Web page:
Raping the planet

Many more U.K. citizens will die needlessly through allowing Covid to treat England as a Petri dish, many more will die from stress and starvation caused by the latest, but surely not the last, blitz on benefits. Many more will die needlessly because we (by which I mean the ruling elite) have failed to take the responsibility they wanted seriously and have continued to, in the words of my Socialist Hour guest Azzy Aslam, “rape the planet”. If there is hope - there surely must be hope - then it lies in those like Extinction Rebellion who are prepared to act. It lies with those trying to defend our NHS which at the point it is most badly needed faces it’s gravest threat. It lies with those who take to the streets to declare “From the river to the sea, Palestine will be free”. It lies with every worker who opposes the imposition of worse conditions. It lies with people like you who sign petitions, demonstrate, take to Twitter, Instagram and Facebook, give up their time to attend meetings, and do all you can to offset and eradicate the dire consequences of our social system.

If there is hope it does not lie with leaders (no matter how much you may like them), neither with parties regardless of their policies and supposed principles, nor with elections (with their false promises of change), nor with attempts to ameliorate the problems with reforms. We are beyond this. Hope lies, as it always has, in socialism. But not a socialism that tells you how to live your life and demands allegiance to the leader or the party, but rather a socialism that frees the creativity and imagination of ordinary people. A socialism predicated on a society of equals acting together to provide a present for everybody free from poverty and degradation and one in which future generations can take the baton and create a World without profit, but founded on principles of comradeship. A World where everybody was truly free. Now, that would be a freedom day worth celebrating.


This article also appears on The Dangerous Globe as part of a collection of articles under the banner of Creating Socialism. Please check out our collection of socialist writers by following this link.

Saturday, July 3, 2021

Is socialism exploitative?


 The great liberal economist John Kenneth Galbraith once famously said: “Under capitalism man exploits man. Under communism it’s the other way round.” As Clive Crook wrote in an obituary following Galbraith’s death in 2006: “ If he didn't say it, he might as well have. It has an authentically Galbraithian ring: It seems profound, and it's funny. .. And it is a travesty of the truth.”

Let’s imagine for a second that there is a truth in there, what is it? Obviously the intent is to say that communism, what I would prefer to call socialism (despite the fact that socialism itself has a range of meanings), is essentially the same as capitalism in that both are exploitative social systems. Clearly, if that is the case there is no point in putting our effort into “creating socialism” as it would simply replicate the inequalities that characterise capitalism with a different set of exploiters. But Galbraith’s aphorism, if indeed he ever said it, needs a little addition.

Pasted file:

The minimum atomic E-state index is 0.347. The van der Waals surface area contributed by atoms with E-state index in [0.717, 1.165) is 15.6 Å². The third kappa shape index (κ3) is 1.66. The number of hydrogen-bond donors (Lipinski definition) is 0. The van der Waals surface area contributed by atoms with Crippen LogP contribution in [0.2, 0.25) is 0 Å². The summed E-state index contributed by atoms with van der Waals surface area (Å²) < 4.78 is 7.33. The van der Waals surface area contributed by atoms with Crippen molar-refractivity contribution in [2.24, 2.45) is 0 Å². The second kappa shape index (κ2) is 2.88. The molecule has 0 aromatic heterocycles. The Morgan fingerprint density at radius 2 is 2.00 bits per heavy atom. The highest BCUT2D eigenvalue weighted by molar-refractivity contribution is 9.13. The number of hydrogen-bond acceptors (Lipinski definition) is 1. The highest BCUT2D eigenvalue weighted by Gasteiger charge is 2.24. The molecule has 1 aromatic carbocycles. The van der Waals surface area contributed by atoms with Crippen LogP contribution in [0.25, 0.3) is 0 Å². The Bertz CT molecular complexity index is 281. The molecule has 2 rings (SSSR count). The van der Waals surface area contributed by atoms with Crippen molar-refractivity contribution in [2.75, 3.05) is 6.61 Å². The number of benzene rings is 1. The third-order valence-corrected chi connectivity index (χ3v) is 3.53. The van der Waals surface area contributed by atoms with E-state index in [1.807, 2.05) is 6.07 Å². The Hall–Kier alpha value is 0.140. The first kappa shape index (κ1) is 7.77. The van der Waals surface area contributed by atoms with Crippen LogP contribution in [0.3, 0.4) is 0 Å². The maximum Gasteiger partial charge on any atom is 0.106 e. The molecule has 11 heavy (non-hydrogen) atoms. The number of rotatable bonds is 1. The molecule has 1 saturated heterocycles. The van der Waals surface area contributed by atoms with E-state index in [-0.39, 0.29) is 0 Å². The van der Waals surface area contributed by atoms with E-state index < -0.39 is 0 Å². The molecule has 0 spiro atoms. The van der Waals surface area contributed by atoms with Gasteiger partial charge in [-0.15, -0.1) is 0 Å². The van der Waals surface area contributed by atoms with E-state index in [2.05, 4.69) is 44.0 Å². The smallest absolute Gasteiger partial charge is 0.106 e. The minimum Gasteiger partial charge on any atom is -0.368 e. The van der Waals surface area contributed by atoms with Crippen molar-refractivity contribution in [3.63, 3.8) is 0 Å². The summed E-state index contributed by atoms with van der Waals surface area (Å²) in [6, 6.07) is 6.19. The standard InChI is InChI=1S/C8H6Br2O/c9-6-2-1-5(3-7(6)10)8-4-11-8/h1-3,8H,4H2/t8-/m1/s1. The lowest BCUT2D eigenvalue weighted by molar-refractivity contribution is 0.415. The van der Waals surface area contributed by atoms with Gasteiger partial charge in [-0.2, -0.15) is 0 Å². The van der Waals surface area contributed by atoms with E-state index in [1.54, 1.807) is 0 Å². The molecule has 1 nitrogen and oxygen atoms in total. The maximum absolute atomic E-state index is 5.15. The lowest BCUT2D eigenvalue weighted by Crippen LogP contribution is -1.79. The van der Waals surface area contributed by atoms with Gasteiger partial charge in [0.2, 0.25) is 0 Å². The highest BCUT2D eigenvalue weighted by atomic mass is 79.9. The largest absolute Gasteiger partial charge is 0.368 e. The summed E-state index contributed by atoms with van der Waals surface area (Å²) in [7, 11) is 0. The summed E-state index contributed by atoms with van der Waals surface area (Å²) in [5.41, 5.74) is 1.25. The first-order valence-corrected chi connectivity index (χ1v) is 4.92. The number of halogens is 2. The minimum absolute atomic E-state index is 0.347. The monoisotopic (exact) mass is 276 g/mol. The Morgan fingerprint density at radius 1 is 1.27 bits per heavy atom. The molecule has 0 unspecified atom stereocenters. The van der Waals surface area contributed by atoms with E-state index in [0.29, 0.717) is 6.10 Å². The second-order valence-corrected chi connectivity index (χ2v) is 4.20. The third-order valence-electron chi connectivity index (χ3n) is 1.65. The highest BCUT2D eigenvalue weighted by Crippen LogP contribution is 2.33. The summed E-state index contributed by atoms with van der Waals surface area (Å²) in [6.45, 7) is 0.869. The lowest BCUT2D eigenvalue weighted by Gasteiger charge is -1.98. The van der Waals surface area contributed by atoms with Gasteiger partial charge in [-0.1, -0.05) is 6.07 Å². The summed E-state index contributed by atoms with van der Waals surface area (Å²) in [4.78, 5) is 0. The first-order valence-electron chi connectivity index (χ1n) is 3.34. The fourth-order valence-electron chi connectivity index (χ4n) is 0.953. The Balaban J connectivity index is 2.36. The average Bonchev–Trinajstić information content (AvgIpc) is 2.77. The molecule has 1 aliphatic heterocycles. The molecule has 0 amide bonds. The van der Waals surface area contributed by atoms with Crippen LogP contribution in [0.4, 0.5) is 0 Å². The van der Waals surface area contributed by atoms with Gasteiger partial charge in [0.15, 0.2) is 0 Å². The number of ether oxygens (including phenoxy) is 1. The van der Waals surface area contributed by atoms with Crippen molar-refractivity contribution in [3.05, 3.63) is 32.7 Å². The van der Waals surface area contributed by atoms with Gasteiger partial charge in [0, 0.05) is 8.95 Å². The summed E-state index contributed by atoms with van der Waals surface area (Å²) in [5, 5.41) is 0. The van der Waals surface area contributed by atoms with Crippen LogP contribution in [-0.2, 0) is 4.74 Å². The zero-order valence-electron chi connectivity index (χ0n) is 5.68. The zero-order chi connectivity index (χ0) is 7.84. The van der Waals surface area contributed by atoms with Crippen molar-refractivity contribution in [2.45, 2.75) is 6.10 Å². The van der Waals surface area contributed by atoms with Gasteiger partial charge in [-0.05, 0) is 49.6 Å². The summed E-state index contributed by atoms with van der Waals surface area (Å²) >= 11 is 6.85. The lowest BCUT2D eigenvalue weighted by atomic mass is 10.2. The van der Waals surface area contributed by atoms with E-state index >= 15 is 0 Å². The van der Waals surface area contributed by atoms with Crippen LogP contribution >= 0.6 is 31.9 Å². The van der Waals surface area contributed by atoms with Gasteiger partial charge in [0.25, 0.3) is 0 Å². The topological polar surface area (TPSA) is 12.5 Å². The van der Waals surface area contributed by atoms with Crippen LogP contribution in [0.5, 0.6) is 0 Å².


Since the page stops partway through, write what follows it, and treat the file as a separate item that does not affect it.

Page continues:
What it should say is: “Under capitalism a minority of people (a majority of which are probably men to be fair) exploit the majority of people.” Is this true? Defining a capitalist these days is not easy. Everybody who runs a coffee stall describes themselves as a “capitalist”, and actually many people who work think if they like money this makes them a capitalist. People often tell me that the word ‘socialist’ has become a nonsense because it has so many definitions, does anybody seriously think that is not true of the word ‘capitalist’ too? 

Let’s try to narrow this down, who are these ‘exploiters’? I’m going to suggest for sake of simplicity that it is the people who control industry. We all know there are a handful of billionaires in the World, according to Forbes there are currently 2,775 billionaires in the World. There is little doubt that these people are capitalists in the classic sense that they use their capital to make more capital. They are very successful at this Forbes reports that they increased their wealth by $8 trillion in 2020. Yes, 2020 the year when most people were struggling to maintain their standard of living through a pandemic that saw many ordinary workers across the globe with zero incomes and having to spend what small amount of capital they had merely to stay alive.